How to treat depression in dogs


Unlike humans, dogs don’t suffer from complex clinical depression so lifting their spirits isn’t as tricky as you think. With your patience and time, a dog in the doldrums will soon have that tail wagging again.

Firstly, it’s important to get your dog checked over by their vet. Some of the signs of depression can be symptomatic of certain illnesses and conditions so it’s vital to check their health is otherwise OK. If everything else is ruled out and it’s confirmed that your dog’s depressed, you’ll need to give them extra attention but make sure you praise and reward them when they’re responding positively. Resist the temptation to make a fuss of them when they’re acting miserable, as this will reinforce the behaviour. Look out for little signs of happiness, a wagging tail, an improvement in appetite, and give them some positive feedback.

Make sure your dog has plenty of fresh air and exercise. They may need a bit of extra persuasion to get out and about again, reward and encourage them for doing this. Engage with your dog through play: throw a frisbee, play chase, have a game of ball with them. All of these things reaffirm that all-important dog-owner bond and this helps your dog feel secure and happy.

Depression is sometimes triggered by boredom and lack of stimulation. If you think your dog’s grey matter needs a little more challenge, invest in some toys that encourage lots of interaction. Kongs, puzzles and maze balls are all great for keeping a dog occupied and stimulated, especially if left at home alone for an extended period of time. As separation anxiety is a potential trigger for depression, providing these types of distraction whilst home alone is a great way of looking after your dog’s mental wellbeing.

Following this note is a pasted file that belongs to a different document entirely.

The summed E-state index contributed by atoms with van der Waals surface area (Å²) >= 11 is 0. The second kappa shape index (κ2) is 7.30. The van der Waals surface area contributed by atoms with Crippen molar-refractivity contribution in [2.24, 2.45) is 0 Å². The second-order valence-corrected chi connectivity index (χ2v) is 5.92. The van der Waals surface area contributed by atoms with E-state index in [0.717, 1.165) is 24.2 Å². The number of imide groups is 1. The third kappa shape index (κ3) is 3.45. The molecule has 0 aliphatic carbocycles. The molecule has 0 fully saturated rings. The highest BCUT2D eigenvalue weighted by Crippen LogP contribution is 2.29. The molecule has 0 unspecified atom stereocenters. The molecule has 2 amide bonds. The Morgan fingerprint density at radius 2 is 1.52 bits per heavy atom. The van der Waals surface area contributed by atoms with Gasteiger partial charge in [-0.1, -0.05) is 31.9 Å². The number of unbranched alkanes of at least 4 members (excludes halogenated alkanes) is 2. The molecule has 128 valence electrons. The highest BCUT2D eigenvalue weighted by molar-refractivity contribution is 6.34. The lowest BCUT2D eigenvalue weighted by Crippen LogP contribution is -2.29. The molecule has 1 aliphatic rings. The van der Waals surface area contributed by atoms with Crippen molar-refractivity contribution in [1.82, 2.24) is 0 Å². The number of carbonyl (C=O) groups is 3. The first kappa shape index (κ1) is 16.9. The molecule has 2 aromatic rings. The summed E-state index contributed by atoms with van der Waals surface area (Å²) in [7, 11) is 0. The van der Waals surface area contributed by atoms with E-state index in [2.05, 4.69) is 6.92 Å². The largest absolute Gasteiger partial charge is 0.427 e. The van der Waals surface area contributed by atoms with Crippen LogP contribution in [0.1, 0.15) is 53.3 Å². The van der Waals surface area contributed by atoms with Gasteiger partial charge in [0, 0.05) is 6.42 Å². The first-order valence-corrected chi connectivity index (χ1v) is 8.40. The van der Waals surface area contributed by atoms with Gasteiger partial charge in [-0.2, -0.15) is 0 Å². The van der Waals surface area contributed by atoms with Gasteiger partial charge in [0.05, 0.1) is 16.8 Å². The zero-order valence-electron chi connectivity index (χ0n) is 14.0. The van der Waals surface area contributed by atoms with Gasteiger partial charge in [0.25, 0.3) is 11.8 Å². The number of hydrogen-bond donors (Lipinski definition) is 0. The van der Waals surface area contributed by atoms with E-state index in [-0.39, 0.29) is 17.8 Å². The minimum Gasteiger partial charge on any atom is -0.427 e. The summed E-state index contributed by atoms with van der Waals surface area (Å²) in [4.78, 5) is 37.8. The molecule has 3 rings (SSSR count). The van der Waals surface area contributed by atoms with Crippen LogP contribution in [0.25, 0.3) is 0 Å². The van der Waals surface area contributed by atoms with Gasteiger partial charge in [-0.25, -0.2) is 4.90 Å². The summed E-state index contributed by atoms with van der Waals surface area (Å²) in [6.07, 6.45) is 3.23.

Dogs are sociable animals, after all, they’re designed to hang around in packs. A bit of socialisation with other dogs may work wonders for their spirits. If their lack of joy is due to the loss of a furry companion, consider getting them another friend when you feel the time is right.

If your dog isn’t interested in their usual diet, you could try making a change but make sure you still stick to the same mealtime routine. Ensure they’re getting a high-quality diet containing plenty of fresh, naturally sourced nutrients. Low blood sugar can send their mood plummeting so choose a diet containing slow-release, complex carbohydrates. Fibre in the diet will also deliver a slow and steady trickle of energy. Why not try one of our Chicken Delicious, Turkey Terrific or Duck Delight recipes? They’re generously loaded with high-quality meat (chicken, turkey and duck are great sources of the mood-boosting mineral selenium) and natural sources of fibre like parsnip and apple to keep that blood sugar topped up. The potato and sweet potato in our recipes also help to stabilise blood sugar by slowly releasing glucose. There are no hidden nasty bits either just Pure and honest ingredients.